After Sir William's death Ursula remarried Sir Charles Fielding; she died in 1720. Lord Clarendon, in the letter to his brother Lord Rochester describing her stepson's conviction for murder, also gossiped that Ursula had a jointure of £300 a year.[17]


  1. ^ Ball, F. Elrington The Judges in Ireland 1221-1921 London John Murray 1926 Vol. 1 p.346
  2. ^ Cokayne Complete Peerage Reprinted Gloucester 2000 Vol. 1 p.289
  3. ^ National Library of Ireland, Genealogical Office: Ms.45, p.67, "Certificate of Arms of Sergeant Major William Aston, grandson of the uncle of Lord Aston of Texall in Staffordshire and then in Col. Hungerford’s Regt., May 20, 1647"
  4. ^ Burke, Bernard. 2007 Heritage Books. The General Armory of England, Scotland, Ireland, and Wales Volume 1, p.31
  5. ^ a b Ball p.268
  6. ^ The Parliamentary History of England, 1760, p.21
  7. ^ D'Alton, John. History of Drogheda, Volume 1, p.259
  8. ^ a b c Ball p.346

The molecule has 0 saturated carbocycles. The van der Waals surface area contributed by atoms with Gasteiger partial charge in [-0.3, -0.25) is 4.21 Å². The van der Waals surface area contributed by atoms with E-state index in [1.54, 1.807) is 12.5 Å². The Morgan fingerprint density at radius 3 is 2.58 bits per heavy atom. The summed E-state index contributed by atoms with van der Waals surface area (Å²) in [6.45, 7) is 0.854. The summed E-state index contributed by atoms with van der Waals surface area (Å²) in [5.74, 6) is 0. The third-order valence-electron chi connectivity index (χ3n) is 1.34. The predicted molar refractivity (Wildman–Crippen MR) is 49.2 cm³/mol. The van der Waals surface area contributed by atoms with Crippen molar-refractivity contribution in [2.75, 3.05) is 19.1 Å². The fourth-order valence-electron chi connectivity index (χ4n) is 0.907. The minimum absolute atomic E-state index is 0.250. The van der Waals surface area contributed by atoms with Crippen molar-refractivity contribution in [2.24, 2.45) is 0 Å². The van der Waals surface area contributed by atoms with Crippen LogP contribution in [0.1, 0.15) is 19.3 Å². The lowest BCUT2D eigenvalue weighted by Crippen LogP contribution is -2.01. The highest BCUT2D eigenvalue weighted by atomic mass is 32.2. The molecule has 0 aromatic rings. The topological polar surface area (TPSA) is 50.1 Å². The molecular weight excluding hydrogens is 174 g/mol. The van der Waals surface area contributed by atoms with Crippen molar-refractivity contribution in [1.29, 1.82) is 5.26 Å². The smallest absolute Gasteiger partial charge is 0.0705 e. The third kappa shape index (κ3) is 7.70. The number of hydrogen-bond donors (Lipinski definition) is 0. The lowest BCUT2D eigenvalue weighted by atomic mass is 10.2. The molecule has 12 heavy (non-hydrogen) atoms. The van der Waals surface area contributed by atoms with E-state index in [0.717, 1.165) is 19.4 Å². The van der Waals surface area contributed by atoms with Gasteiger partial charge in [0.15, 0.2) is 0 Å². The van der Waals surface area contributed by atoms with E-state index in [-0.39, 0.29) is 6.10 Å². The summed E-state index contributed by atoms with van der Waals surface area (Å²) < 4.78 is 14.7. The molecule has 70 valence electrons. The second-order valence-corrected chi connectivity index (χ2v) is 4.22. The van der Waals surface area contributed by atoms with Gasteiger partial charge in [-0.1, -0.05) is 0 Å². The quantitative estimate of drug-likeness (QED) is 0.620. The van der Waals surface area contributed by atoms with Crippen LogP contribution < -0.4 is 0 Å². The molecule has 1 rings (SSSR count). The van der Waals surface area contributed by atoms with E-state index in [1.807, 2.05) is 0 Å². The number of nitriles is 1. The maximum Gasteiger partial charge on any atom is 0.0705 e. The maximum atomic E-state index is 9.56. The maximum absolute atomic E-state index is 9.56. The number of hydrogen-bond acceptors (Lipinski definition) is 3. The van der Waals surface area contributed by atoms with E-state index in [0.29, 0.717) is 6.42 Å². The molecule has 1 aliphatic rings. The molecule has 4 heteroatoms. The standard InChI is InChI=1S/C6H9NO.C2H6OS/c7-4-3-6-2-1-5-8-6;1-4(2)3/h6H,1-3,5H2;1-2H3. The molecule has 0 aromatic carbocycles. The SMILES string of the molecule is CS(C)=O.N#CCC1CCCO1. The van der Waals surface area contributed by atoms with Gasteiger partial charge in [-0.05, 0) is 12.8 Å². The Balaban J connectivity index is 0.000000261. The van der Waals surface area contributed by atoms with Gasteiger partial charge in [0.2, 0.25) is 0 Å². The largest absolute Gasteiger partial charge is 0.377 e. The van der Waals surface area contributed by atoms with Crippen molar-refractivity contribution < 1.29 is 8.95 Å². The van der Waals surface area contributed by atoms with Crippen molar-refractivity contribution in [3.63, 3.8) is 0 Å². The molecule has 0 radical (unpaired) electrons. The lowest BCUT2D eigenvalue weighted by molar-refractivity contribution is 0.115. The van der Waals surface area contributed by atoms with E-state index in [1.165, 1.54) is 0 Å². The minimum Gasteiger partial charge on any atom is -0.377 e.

9. ^ Burke, Oiver Anecdotes of the Connaught Circuit Hodges Figgis Dublin 1885 p.64
  10. ^ a b Faulkner, Padraig. Dunleer, An Historical Archive last retrieved 25 November 2015
  11. ^ Kenny, Colum The King's Inns and the Kingdom of Ireland Irish Academic Press Dublin 1992 p.290
  12. ^ It was not then thought improper for judges to "persuade" i.e. coerce a jury into returning the desired verdict- Kenyon, J.P. The Stuart Constitution 2nd Edition Cambridge University Press 1986 p.406
  13. ^ The Correspondence of Henry Hyde, Earl of Clarendon, with his brother Lawrence Hyde, 1st Earl of Rochester Vol.1 p.391
  14. ^ In England this was the normal penalty for treason, not murder, but in Ireland the more severe penalty applied to murder as well as treason - see Clarendon Correspondence p.391
  15. ^ Public Record Office of Northern Ireland, D. 87, "Marriage settlement between Thomas Aston and W. Aston, his son, of Loughans Town, Co. Louth and Sir H. Tichbourne and his daughter Salisbury, Beaulieu, Co. Louth, June 16, 1713."
  16. ^ Cokayne p.289
  17. ^ Clarendon Correspondence p.391